About a month ago I bottled a barleywine that I'd aged in a small 5 gallon bourbon barrel. Decided to crack one open the other day to see how it was coming along only to notice that there was very little carbonation - the beer smelled and tasted great, but it was almost totally flat. I guess it might be possible that's its just moving along slowly and could yet gain a bit more carbonation, but after speaking with some friends I'm thinking I might have needed to add more yeast in at bottling time in order for it to carbonate - it was suggested that most of the yeast likely died off/settled into the wood so when I transferred from barrel to the bottling bucket, virtually no viable yeast was brought over to bottle condition the beer with.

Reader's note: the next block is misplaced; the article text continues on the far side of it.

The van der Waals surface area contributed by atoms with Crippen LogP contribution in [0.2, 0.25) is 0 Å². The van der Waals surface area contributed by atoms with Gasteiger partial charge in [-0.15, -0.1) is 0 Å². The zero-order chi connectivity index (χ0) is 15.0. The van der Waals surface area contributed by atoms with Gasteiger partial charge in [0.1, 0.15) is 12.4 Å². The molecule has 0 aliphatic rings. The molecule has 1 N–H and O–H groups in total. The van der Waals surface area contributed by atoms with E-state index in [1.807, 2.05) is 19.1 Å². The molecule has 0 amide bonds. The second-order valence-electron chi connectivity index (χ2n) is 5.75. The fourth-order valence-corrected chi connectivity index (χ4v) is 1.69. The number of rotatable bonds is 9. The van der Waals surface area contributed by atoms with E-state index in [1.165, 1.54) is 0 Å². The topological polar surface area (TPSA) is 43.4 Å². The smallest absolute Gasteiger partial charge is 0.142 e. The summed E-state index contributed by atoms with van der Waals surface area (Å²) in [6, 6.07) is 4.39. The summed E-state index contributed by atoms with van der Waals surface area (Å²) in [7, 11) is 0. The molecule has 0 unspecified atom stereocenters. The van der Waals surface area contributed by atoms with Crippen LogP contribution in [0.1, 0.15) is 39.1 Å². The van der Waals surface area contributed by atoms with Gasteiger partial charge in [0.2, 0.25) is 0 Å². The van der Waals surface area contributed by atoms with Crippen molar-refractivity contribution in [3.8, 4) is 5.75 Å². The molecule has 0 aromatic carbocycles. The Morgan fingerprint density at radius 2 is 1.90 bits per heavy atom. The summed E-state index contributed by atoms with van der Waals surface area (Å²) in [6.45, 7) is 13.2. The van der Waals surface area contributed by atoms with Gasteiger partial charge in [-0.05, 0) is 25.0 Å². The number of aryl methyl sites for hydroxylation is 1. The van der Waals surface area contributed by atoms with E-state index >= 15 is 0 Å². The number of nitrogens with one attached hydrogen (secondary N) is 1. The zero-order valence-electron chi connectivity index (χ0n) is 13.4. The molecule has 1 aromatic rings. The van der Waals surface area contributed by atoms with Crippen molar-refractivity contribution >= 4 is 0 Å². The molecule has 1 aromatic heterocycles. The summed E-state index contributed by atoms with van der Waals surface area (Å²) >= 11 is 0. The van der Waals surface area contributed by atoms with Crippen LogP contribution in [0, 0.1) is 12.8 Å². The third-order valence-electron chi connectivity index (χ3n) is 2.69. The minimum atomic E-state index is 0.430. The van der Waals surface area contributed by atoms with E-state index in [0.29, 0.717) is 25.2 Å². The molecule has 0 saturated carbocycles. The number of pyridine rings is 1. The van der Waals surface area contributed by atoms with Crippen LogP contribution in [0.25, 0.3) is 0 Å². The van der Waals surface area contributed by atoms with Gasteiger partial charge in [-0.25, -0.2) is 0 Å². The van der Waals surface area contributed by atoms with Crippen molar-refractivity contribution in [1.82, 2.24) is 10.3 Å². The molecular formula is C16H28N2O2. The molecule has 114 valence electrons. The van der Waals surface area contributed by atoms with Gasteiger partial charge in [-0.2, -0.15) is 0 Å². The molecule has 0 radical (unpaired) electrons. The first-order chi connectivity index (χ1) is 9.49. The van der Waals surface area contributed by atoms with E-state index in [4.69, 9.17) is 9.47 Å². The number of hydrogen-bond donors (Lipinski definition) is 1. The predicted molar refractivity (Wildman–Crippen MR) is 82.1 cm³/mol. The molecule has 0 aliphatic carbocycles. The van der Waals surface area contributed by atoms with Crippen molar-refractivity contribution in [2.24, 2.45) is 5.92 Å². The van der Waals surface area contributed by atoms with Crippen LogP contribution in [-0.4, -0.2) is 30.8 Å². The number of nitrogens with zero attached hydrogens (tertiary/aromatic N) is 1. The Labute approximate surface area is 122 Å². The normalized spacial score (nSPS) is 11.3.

I don't yet have any kegging equipment (but I am looking) so what might I be able to do in the meantime to alleviate this issue on future barrel aged batches?
I'm wondering if it might work to sort of rouse what's in the barrel a bit before transferring into the bottling bucket... would that do the trick? Would I be better served just adding fresh yeast into the beer at bottling time, or maybe using a krausening method like the one mentioned here: http://www.winning-homebrew.com/krausening.html
thanks in advance for any input you might be able to provide...